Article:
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Published: January 25th 2009
Sunset from our balcony.
The first semester is over, and the first week of our month of Chinese New Year holiday is over. And what a week it was... We left the cold weather in Wuhan last Sunday and headed due south to Hainan province and the most southern city in China, Sanya. It is only a two hour flight from here but a twenty degree Celsius increase in temperature, which is what we were looking for! Being as disorganized as ever, I booked the flight and the "hostel" online at the last minute so did not really have any idea what to expect when we arrived. We would have loved to have spent the whole month travelling but due to our last three summers of cross-country travelling and the fact that we are moving to another apartment in a few days, a week was the best we could fit in for now.
Sanya is the most southern city in China and a destination for many Chinese (and Russians) for winter holidays. It is about the same latitude as Hawaii with a sandy beach that stretches for about 17 kilometers. Located in the province of Hainan, the smallest Chinese province and biggest ocean island,
this developing area is a tropical paradise.
The morning we left, we got a personal phone call from the manager of the place we were staying to confirm our arrival that night. We were impressed before we even left home! As always, we were the only foreigners on the domestic flight out of Wuhan. I had brushed up on my Chinese and had my trusty little notebook in my shirt pocket at all times with translations for words like "airport", "domestic", "carry-on luggage", "passport", etc that I had been practicing for a few days. And I managed to tell the taxi driver that we wanted to go to the airport and direct him to the right spot to drop us off, something I could not have done a year ago. I have not used any little "direction cards" for months. When we arrived in Sanya, the "rogue" drivers descended upon us to get us to the hostel with initial costs of 120 yuan. Yeah, right...we had already been told by Ken, the manager of the place we were headed to not to pay more than 60. Thank God for the cell phone. I gave Ken a call and passed
the phone over to one of the metered drivers. He wouldn't take us for that price but handed us over to a "rogue" driver who would. Sanya is the first place we have been where the cab drivers ignore the meter and charge whatever they can!
Anyway, off we went to the "hostel". The room was incredible...a few steps to a fairly empty beach, seaview from the bed, full kitchen facilities, washing machine, and brand new. It was a 32 storey building that was phase three of a massive apartment complex. We later found out that these places are purchased by individuals and then many are rented out to vacationers such as us. Ken was in charge of renting out a large group of them under the name of Sanya Fourseasons Home. Of course, there were no other foreigners in sight..only Chinese families and couples there for the Chinese New Year holiday. But the place was incredible as you can see from the pics. We stayed the first four nights in one spot and then were slated to move to another apartment for the last two nights. Both places were equally fabulous! For at least four or five times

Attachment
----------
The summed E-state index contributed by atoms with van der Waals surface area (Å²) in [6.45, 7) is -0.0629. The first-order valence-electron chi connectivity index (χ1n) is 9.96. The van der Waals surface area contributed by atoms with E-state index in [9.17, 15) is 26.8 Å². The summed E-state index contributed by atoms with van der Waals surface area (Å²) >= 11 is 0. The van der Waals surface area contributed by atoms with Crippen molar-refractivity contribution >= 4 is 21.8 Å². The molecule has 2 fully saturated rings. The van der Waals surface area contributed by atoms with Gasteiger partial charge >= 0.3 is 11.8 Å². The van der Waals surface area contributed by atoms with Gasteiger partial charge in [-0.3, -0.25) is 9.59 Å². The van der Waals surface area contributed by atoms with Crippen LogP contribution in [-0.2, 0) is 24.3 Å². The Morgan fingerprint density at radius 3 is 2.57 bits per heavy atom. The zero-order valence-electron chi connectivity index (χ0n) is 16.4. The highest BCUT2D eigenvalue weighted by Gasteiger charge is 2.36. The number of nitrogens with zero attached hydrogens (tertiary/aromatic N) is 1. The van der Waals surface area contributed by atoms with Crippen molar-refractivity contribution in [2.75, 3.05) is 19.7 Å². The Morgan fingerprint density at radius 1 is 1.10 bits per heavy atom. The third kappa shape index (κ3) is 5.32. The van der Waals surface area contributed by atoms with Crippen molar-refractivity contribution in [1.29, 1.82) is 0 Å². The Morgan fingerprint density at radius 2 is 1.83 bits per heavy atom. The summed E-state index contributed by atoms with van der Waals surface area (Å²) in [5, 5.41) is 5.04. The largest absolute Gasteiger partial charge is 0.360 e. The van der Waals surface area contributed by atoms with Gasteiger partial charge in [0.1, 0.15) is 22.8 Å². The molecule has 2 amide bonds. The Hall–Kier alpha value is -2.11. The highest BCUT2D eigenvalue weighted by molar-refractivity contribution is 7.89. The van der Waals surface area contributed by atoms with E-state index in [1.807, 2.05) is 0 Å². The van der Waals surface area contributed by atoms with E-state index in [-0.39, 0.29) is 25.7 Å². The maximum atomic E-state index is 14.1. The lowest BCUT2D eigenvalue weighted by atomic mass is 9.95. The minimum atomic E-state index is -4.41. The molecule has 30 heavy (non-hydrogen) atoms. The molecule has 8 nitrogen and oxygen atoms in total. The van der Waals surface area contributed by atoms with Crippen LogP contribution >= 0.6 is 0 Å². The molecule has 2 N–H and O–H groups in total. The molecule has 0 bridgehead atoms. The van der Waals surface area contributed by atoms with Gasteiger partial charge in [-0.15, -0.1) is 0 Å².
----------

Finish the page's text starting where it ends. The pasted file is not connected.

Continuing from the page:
the money, we could have stayed in a Western resort hotel such as Howard Johnson, Holiday Inn, etc in a much more touristy area of the beach but from what we could see, the rooms were no better and it would not have been half as interesting!
We awoke the next day to a balmy 27 degrees Celsius and basked in the same temperature for the rest of the week. The empty beach stretched away in both directions below our balcony. Chinese do not like the sun. For the most part, the beaches do not come alive until the sun goes down, unlike the rest of the world! Trying to find sunscreen without "whitener" is always fun! We spent the first day on the beach and at the HUGE pool in the complex. The actual New Year's holiday started the day we were leaving so the crowds were not bad the whole time we were there. The incredible thing is that the place was so new that rooms were being furnished and completed just in time for the holidays and the elevators were still unfinished inside! But for 50 bucks a night we were not complaining.
a developing resort area. Most of the larger Western style resorts have been built in the last ten years. The city in general maintains a typical Chinese flavour..lots of street vendors, bartering for everything, endless honking, broken sidewalks, impromptu dancing and music on the beach, crazy drivers, dead chickens and pigs hanging from motorcycles, tons of bicycles...we love it. Looking down from the balcony at night, we could see small campfires dotting the beach and because of the New Years holiday, the fireworks never stopped. As we lay in bed every night, the sounds of the traffic along the beachside road did not end until at least midnight. Most nights it quieted down by midnight, but one night at three in the morning somebody decided that it was a good time for a few more colorful explosions!